Demystify common terms. Look for indicators to tell if your coffee was sourced ethically.

Does your coffee have any information about where it’s from?

Traceability – is the ability to trace all processes from procurement of raw materials to production, consumption and disposal to clarify “when and where the product was produced by whom.”

If your coffee supplier doesn’t provide the country of origin and processing method, then there is a probability that your coffee has been purchased at unethical prices. Many companies will buy the cheapest lots from across the world, obtaining deformed beans unfit for specialty coffee standards, and combine them into a ‘blend’.

(And maybe add some flavor on top, so you don’t realize its diminished quality.)

Demystifying terms.

Here are a list of words on your coffee that don’t mean what you think they do:

  • Gourmet.
    • This is simply referring to any bean made from Arabica coffee. Almost all palatable coffee is made from Arabica beans. There is only one major alternative, which is called Robusta, which is known to taste like burnt tires.
  • Artisan.
    • This means ‘high-quality brewed coffee,’ and is a term used without regulation.
  • Organic.
    • While the idea of purchasing organic coffee is wholesome, it puts a huge strain on coffee farmers. Why? A common ailment to coffee trees is called Coffee Rust. It is highly contagious, and if it has been known to destroy 15-75% of a crop, with the only known ailment being the use of fungicides. There are benefits to purchasing organic in general. However, by purchasing organic coffee, this encourages farmers to play a risky game in order to satisfy market desires simply for the label ‘organic’.
  • Blend.
    • This word can give coffee companies permission to combine low-quality lots from different countries of origin without needing to provide details.
  • Classic Roast.
    • Usually burnt.
  • Artificially Flavored.
    • Sweeteners have been added.
  • Dark Roast. Light Roast, Medium Roast.
    • There is no regulation on this language. (A common misconception is, however, that light roasts are weaker. In fact, light roasts have slightly higher caffeine levels.)
  • Fair Trade Certified
    • Your coffee farmers are required to be paid $1.40 per pound for their coffee! (Which is about the cost per bag Fair Trade asks to be paid. Not including the initial fee for the graphic on the bag. Oh–and that price hasn’t risen in over 30 years.)
  • Natural, Eco, Smooth, Rich, Value, 100%…
    • These words imply much, but practically mean almost nothing.


Did you know that traceability is a great way to tell if your coffee was sourced ethically?

“In 50 countries across Africa, South America and Asia, 125 million people depend on coffee for their livelihoods. Of that group, 63% live in poverty and 71% in extreme poverty. For small-scale coffee producers, those numbers are closer to 100%.”                                        -Global Nonprofit Heifer International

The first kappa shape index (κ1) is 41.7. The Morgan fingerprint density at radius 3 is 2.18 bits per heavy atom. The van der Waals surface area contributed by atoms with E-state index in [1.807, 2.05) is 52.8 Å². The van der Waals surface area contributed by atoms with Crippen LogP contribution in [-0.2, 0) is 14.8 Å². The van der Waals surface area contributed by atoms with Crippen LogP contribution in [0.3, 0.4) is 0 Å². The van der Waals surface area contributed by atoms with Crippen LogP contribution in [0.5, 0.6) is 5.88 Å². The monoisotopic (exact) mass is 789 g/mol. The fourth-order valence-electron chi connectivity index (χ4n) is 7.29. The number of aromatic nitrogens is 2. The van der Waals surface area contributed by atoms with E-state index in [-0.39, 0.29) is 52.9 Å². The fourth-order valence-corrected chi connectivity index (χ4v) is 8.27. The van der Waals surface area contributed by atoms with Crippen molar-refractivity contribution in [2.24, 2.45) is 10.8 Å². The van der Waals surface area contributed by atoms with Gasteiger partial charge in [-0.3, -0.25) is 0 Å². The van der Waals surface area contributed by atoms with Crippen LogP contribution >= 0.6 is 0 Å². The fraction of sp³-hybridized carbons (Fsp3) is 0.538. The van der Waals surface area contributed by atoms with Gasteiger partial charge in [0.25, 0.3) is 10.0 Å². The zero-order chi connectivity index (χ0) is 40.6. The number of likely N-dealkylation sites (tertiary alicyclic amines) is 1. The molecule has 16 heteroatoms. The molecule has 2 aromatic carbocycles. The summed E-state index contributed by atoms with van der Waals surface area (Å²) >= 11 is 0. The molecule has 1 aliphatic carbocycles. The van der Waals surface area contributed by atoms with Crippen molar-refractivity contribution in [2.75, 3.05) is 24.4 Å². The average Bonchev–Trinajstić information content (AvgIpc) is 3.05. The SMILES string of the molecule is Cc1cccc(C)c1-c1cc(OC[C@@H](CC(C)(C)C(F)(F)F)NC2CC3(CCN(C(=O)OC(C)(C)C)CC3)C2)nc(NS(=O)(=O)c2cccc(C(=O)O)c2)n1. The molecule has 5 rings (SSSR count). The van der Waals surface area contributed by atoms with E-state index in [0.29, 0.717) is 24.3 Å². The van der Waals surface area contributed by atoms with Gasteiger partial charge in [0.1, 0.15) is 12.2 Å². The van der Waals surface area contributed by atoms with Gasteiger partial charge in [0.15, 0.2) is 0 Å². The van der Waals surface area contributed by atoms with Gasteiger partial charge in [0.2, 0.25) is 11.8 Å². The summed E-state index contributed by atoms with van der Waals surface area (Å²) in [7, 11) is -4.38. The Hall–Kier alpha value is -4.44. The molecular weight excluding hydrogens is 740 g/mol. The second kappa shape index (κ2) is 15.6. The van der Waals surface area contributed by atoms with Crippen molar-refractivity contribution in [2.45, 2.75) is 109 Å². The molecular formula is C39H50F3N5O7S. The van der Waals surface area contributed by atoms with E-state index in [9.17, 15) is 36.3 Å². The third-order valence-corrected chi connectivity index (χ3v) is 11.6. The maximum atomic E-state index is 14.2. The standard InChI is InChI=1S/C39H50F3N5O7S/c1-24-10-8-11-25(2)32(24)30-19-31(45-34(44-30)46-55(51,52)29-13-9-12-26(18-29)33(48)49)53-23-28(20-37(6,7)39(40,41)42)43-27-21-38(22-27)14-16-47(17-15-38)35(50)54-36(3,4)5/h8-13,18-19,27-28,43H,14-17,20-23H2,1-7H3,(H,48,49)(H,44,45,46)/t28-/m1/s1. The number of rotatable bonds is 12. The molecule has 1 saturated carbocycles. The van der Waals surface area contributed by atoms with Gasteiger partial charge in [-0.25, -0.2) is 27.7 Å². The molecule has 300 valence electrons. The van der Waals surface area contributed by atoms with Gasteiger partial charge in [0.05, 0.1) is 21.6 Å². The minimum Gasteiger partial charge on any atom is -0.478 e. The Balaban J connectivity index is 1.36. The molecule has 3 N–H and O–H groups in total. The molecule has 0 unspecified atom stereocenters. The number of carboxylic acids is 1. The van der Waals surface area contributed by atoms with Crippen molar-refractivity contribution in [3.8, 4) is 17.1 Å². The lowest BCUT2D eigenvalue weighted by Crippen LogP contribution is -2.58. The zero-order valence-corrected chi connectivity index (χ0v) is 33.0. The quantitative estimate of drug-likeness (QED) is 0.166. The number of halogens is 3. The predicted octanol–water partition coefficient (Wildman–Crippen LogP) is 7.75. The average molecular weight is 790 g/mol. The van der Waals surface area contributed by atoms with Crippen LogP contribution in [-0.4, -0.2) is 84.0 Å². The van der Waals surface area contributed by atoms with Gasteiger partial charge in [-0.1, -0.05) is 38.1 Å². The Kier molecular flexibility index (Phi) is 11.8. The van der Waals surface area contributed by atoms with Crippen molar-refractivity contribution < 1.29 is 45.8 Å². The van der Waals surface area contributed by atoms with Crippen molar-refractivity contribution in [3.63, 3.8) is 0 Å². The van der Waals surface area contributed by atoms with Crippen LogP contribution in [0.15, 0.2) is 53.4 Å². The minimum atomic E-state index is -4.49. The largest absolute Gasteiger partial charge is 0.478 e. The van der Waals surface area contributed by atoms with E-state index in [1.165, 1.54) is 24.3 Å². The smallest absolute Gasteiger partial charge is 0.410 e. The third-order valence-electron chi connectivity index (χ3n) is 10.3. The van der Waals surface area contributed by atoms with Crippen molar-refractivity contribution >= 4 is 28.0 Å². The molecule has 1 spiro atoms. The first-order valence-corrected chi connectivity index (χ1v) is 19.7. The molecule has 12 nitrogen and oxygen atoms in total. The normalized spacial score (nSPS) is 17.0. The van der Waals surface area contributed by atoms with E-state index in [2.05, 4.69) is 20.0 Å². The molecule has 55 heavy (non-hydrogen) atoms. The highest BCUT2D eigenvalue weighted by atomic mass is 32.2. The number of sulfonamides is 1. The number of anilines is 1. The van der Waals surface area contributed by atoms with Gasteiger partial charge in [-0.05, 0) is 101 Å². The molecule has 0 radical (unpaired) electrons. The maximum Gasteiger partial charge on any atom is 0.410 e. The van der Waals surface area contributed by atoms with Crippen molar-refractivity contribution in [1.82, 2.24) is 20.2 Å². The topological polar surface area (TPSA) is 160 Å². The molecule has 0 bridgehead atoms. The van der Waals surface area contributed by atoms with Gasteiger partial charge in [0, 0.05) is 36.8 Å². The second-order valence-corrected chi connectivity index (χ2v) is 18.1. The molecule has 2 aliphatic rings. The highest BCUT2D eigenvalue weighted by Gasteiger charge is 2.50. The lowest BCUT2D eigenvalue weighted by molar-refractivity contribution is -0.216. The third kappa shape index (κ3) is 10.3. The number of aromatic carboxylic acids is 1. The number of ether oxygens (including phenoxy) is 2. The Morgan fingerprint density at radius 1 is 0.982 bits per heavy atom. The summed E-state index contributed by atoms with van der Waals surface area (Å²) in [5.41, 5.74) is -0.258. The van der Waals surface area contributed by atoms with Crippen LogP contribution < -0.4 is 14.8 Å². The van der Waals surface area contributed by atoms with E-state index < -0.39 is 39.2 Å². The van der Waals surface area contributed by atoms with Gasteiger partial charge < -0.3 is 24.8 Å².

According to a recently published market report from leading exporter Volcafe, nearly 61 percent of producers are selling their coffee at prices under the cost of production.

In effect, coffee farmers are now subsidizing the growth of the global coffee market.   – Fair Trade America.

Most coffee is sold at 68 cents per pound, which places coffee farmers in extreme poverty.

International Fair trade is about double this – $1.40 per pound.

Even better, EQUIP purchases coffee at 3-5 times the average price of coffee, supporting ethical practices across the world.

Fair Trade coffees are a clear sign for producers towards better practices, but is still complicated – paying their sticker certification itself is $1.35 per pound, which is almost the price paid for the coffee in the first place.

Traceability is the fundamental key for the growth of the entire coffee production sector because it gives an overview, not segmented, of the entire supply chain and helps to focus on critical issues.

On the one hand, it stimulates the grower to increase his efforts and to plan his production based on the conditions of the soil, the climate, the altitude, the varieties, monitoring the production processes in order to obtain a particular aromatic profile, in which identify your production. But above all, it offers him the opportunity to establish a relationship with the user of his coffee.

On the other hand, traceability allows the user to choose a coffee based on the label that clearly describes what he is buying, according to his own aromatic and ethical choices.

The roasting process is also carried out with much more information available on the chemistry of the beans, to improve the profile in the cup and to offer single origin or blends with characteristics defined by aroma and identity.      -Slow Food Coffee Coalition

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